One of the five prohibitions on Tisha Be’av is wearing leather shoes.
The Poskim discuss the law regarding non-leather shoes which are extremely comfortable, such as sneakers made out of rubber and synthetic materials. Would it permissible to wear such sneakers on Tisha Be’av or should it be forbidden to wear because they are no less comfortable than leather shoes?
Hagaon Harav Rachamim Chai Hwita Ha’Kohen zt”l writes in his Responsa Simchat Kohen (Chapter 173) that since the Rishonim and Acharonim only discuss the prohibition of leather shoes and they do not discuss a prohibition regarding any other materials, one may wear such non-leather sneakers one wears throughout the year on Tisha Be’av as well. Maran zt”l rules likewise in his Chazon Ovadia-Arba Ta’aniyot (page 299).
Another discussion arises regarding wearing shoes made from man-made materials which resemble actual leather shoes on Tisha Be’av. A possible reason for stringency in this regard is because those who see one wearing such shoes on Tisha Be’av may suspect one of transgressing Halacha and wearing one’s regular leather shoes on Tisha Be’av. This was indeed the ruling of Hagaon Harav Shlomo Zalman Auerbach zt”l.
Nevertheless, Maran zt”l disagrees and rules that since such imitation-leather shoes are quite common nowadays, there is no reason for suspicion and they may be worn on Tisha Be’av. He then provides proofs and sources for his opinion.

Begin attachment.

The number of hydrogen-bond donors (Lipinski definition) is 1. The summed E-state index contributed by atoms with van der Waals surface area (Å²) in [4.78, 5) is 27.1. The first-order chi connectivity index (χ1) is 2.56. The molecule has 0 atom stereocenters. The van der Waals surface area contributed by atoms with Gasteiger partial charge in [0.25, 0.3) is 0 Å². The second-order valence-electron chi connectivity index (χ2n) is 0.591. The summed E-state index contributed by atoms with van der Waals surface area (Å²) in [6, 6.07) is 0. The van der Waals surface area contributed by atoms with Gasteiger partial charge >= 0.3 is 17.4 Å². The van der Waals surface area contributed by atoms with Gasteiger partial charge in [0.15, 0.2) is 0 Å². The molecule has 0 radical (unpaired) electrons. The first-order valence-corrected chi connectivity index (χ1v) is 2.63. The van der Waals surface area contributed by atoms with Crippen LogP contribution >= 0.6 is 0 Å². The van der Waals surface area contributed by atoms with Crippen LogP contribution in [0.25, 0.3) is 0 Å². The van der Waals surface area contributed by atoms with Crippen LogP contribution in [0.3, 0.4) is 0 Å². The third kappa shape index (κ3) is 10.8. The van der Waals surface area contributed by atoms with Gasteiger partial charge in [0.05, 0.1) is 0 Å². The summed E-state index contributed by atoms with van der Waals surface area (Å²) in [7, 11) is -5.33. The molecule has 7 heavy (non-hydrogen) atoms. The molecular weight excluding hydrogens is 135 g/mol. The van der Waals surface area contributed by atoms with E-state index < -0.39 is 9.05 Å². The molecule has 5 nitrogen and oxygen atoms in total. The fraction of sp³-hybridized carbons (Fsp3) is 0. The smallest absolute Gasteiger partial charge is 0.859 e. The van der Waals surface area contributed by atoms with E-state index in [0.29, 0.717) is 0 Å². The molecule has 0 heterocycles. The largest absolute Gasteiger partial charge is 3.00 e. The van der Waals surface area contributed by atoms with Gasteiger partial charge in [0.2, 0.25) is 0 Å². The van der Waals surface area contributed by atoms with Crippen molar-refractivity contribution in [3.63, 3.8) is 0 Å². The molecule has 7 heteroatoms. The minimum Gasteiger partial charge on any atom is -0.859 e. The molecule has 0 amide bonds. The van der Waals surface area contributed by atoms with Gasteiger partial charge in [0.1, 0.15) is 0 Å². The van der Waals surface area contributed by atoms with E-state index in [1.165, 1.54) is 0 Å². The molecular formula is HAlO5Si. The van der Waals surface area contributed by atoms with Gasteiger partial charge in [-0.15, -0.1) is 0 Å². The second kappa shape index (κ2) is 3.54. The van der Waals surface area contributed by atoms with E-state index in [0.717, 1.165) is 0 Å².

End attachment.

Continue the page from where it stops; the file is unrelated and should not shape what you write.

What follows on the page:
Rabbeinu Yaakov Castro zt”l describes a common footwear in Egypt in his time called “Kavkav” in Arabic which was essentially a clog whose sole was made of wood, cork with a leather strap on top which holds the sole against the foot. He writes that one may wear such clogs or slippers on Tisha Be’av since the leather strap is not meant to protect the foot and is merely meant to hold the sole in place. Maran zt”l quotes this as Halacha (Chazon Ovadia, ibid, page 301).
Living Among Non-Jews
Ra’avaya (Rabbeinu Eliezer ben Yoel Ha’Levi, one of the great Tosafists) writes that Jews that live among non-Jews may wear their regular leather shoes until they enter the Jewish road/area because the non-Jews would ridicule the Jews for walking barefoot. Several other Rishonim concur.
Nevertheless, Maran Ha’Bet Yosef writes the following regarding this ruling: “Halachically speaking, one should not act leniently. Even if the non-Jews ridicule him, so what?” There is even more reason to rule stringently on this issue nowadays based on the words of the Mishcha De’Rabvata who writes that the non-Jewish ridiculing can be avoided by wearing non-leather shoes. (See Chazon Ovadia, ibid, page 302)